Buyers on the ex-dividend date are not entitled to the upcoming dividend, so the share price will open trading at the previous day’s closing price minus the dividend amount. For example, If TCPC closes at $16.30 three days before the ex-dividend date, to start the next day –ex-dividend day– the shares will open trading at $15.94, the previous close minus the $0.36 dividend.
Most stock quote services would show $15.96 as an unchanged from the previous day’s price. If TCPC was at $16.00, the quote would show up 4 cents for the day. If you invest in high-yield stocks, you get big dividends and the ex-dividend price drop can be notable.
This is natural and you should not worry when the share price is lower on the ex-dividend date. In a reasonable world, the share price would recover the dividend amount over the next three months up to the day before the next ex-dividend date.
Of course, we all know that share prices fluctuate for a variety of reasons, most of which boil down to how many investors want to buy vs. the number looking to sell a particular stock.
Smart Dividend Investing – Playing the Share Price Swing Game
When the investing public becomes aware of a dividend announcement, the thought process goes something like this: “Hey, TCPC goes ex-dividend on June 11th. I need to buy shares before that day to get the dividend!” A lot of investors think this way, so there is significant buying pressure in the week before the ex-dividend date, and often that buying interest will drive up the share price.
There are also traders attempting to “dividend capture”, buying before a stock goes ex-dividend and then selling shortly after becoming an owner of record on the record date. These traders add to the upward pressure on the share price leading up to the ex-dividend date.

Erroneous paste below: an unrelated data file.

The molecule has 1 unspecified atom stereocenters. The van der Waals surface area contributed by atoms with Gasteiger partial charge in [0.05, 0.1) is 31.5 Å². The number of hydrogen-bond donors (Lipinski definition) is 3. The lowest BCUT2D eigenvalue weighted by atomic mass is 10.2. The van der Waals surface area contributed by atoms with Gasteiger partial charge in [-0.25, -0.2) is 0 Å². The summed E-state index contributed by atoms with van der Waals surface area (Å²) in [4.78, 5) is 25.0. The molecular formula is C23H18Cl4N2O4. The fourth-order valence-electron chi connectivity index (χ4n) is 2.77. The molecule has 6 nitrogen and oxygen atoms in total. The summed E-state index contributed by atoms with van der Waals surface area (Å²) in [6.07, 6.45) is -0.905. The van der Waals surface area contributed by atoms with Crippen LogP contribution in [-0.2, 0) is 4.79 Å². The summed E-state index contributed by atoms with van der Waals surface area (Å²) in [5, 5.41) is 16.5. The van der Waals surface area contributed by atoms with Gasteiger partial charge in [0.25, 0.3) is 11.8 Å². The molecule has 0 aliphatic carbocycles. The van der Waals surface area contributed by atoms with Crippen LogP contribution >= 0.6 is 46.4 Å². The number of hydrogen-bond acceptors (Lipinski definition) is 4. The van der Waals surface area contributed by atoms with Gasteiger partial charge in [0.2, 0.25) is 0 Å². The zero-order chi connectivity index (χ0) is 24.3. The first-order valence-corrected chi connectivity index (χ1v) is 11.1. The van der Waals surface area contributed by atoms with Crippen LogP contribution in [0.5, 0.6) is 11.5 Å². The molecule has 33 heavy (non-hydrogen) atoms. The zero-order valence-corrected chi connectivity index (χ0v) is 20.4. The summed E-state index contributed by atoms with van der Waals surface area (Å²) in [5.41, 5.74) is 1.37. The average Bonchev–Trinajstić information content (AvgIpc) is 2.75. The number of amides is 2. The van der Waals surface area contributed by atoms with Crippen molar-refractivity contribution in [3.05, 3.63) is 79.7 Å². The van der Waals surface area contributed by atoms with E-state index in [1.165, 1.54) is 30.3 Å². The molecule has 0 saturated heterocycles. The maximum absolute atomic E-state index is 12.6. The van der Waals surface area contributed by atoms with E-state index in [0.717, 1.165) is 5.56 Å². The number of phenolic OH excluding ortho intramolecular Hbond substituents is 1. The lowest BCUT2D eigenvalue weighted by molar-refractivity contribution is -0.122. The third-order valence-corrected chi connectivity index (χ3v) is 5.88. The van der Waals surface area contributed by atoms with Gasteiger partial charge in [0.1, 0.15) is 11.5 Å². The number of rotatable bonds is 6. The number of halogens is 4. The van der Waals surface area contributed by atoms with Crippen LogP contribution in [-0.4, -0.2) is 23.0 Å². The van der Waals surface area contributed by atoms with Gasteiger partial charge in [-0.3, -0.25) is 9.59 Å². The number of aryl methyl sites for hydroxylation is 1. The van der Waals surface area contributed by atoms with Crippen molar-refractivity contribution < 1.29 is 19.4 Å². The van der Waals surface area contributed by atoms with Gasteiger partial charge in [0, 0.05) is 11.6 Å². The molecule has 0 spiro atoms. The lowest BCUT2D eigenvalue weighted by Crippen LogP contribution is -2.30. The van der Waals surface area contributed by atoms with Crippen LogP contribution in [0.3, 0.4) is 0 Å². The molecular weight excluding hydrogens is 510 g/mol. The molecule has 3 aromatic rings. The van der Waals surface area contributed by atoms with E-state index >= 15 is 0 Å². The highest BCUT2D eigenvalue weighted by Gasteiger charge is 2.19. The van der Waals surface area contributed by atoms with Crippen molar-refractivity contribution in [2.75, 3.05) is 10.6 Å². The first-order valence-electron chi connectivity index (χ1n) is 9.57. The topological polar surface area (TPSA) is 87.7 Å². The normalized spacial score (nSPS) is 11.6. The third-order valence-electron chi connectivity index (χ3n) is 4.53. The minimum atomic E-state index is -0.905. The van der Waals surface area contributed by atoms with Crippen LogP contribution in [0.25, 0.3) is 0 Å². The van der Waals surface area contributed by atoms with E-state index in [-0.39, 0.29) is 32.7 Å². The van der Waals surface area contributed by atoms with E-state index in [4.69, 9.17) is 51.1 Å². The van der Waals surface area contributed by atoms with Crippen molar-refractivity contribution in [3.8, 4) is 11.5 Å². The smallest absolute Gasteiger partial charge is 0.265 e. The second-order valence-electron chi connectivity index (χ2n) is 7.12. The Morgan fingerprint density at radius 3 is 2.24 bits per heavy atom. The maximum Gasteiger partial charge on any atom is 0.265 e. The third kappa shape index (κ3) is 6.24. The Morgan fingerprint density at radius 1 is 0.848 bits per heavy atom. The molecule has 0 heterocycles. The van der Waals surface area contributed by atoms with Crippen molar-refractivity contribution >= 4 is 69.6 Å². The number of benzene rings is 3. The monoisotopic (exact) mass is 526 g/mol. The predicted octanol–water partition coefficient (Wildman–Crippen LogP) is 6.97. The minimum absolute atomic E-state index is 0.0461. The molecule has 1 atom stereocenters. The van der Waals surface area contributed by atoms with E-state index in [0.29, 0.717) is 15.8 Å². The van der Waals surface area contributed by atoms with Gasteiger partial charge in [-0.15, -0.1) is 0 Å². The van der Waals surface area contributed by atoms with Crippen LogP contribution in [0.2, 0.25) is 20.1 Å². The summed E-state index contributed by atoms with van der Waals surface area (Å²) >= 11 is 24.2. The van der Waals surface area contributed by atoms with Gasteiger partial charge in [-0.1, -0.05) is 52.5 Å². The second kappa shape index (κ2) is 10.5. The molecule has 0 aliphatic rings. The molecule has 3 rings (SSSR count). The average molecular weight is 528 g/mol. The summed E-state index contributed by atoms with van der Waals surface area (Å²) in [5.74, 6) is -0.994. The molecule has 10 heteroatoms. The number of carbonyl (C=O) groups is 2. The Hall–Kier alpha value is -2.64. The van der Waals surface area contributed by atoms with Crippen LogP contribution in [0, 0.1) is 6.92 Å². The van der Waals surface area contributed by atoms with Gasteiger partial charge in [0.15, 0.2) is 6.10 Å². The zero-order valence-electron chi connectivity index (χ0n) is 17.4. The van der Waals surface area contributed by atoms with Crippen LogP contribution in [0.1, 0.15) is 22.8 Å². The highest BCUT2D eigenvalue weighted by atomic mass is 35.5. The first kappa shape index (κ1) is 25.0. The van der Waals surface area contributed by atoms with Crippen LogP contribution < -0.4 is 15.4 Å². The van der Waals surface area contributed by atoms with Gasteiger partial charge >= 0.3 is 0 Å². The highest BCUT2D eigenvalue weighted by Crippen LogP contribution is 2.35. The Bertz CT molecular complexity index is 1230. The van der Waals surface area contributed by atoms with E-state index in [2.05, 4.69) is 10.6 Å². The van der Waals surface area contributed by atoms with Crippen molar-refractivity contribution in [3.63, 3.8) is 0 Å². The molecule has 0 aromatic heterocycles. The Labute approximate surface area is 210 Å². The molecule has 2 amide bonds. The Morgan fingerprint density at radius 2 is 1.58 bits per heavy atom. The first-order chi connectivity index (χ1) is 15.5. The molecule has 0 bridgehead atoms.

After a stock goes ex-dividend, or sometimes after the payment date, interest in the high-yield stock will drop. Lower investor interest means fewer buyers in relation to sellers. The hapless dividend capture crowd also wants to get out of their shares, increasing the sellers vs. buyers imbalance. As a result high-yield share prices have a tendency to decline in the two to six weeks after an ex-dividend and dividend payment dates.
I recommend to my subscribers to The Dividend Hunter, a high yield buy-and-hold focused newsletter, that they practice patience. Don’t rush in to buy before a stock goes ex-dividend. Wait a few weeks and you can usually pick up shares at a lower price. The shares will automatically drop by the dividend amount and you can often pick up shares a couple percent lower than the ex-dividend day share price.
This provides a lower average share price and you will earn all of the future dividend payments. If you want to accumulate shares, plan to buy every quarter during the two to four weeks after the ex-dividend date. In many if not most quarters, you will be able to buy at lower share prices, increasing the number of shares owned for the same dollar investment and increasing your future dividend cash stream.
— Tim Plaehn[ad#ia-tim]
Source: Investors Alley